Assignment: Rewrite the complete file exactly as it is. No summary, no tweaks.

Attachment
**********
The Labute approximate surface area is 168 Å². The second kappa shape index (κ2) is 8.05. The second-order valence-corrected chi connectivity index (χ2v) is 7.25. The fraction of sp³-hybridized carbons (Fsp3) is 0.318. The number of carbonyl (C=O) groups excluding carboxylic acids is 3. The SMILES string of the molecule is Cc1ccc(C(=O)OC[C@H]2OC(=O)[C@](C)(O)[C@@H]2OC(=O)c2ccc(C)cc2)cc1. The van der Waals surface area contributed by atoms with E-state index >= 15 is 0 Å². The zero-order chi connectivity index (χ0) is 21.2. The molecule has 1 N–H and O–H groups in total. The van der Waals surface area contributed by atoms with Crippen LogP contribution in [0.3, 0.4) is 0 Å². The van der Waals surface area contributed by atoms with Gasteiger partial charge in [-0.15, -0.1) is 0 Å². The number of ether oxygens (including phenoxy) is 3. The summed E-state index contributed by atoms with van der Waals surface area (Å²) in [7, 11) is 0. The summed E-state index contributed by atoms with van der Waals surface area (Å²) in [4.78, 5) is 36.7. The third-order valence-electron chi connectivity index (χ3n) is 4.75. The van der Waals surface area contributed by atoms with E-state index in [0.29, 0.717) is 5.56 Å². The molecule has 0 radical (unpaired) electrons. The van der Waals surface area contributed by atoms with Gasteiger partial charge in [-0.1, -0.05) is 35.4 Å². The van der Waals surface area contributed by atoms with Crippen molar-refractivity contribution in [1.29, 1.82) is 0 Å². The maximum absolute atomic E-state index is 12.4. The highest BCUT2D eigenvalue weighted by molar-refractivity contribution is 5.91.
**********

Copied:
The Labute approximate surface area is 168 Å². The second kappa shape index (κ2) is 8.05. The second-order valence-corrected chi connectivity index (χ2v) is 7.25. The fraction of sp³-hybridized carbons (Fsp3) is 0.318. The number of carbonyl (C=O) groups excluding carboxylic acids is 3. The SMILES string of the molecule is Cc1ccc(C(=O)OC[C@H]2OC(=O)[C@](C)(O)[C@@H]2OC(=O)c2ccc(C)cc2)cc1. The van der Waals surface area contributed by atoms with E-state index >= 15 is 0 Å². The zero-order chi connectivity index (χ0) is 21.2. The molecule has 1 N–H and O–H groups in total. The van der Waals surface area contributed by atoms with Crippen LogP contribution in [0.3, 0.4) is 0 Å². The van der Waals surface area contributed by atoms with Gasteiger partial charge in [-0.15, -0.1) is 0 Å². The number of ether oxygens (including phenoxy) is 3. The summed E-state index contributed by atoms with van der Waals surface area (Å²) in [7, 11) is 0. The summed E-state index contributed by atoms with van der Waals surface area (Å²) in [4.78, 5) is 36.7. The third-order valence-electron chi connectivity index (χ3n) is 4.75. The van der Waals surface area contributed by atoms with E-state index in [0.29, 0.717) is 5.56 Å². The molecule has 0 radical (unpaired) electrons. The van der Waals surface area contributed by atoms with Gasteiger partial charge in [-0.1, -0.05) is 35.4 Å². The van der Waals surface area contributed by atoms with Crippen molar-refractivity contribution in [1.29, 1.82) is 0 Å². The maximum absolute atomic E-state index is 12.4. The highest BCUT2D eigenvalue weighted by molar-refractivity contribution is 5.91.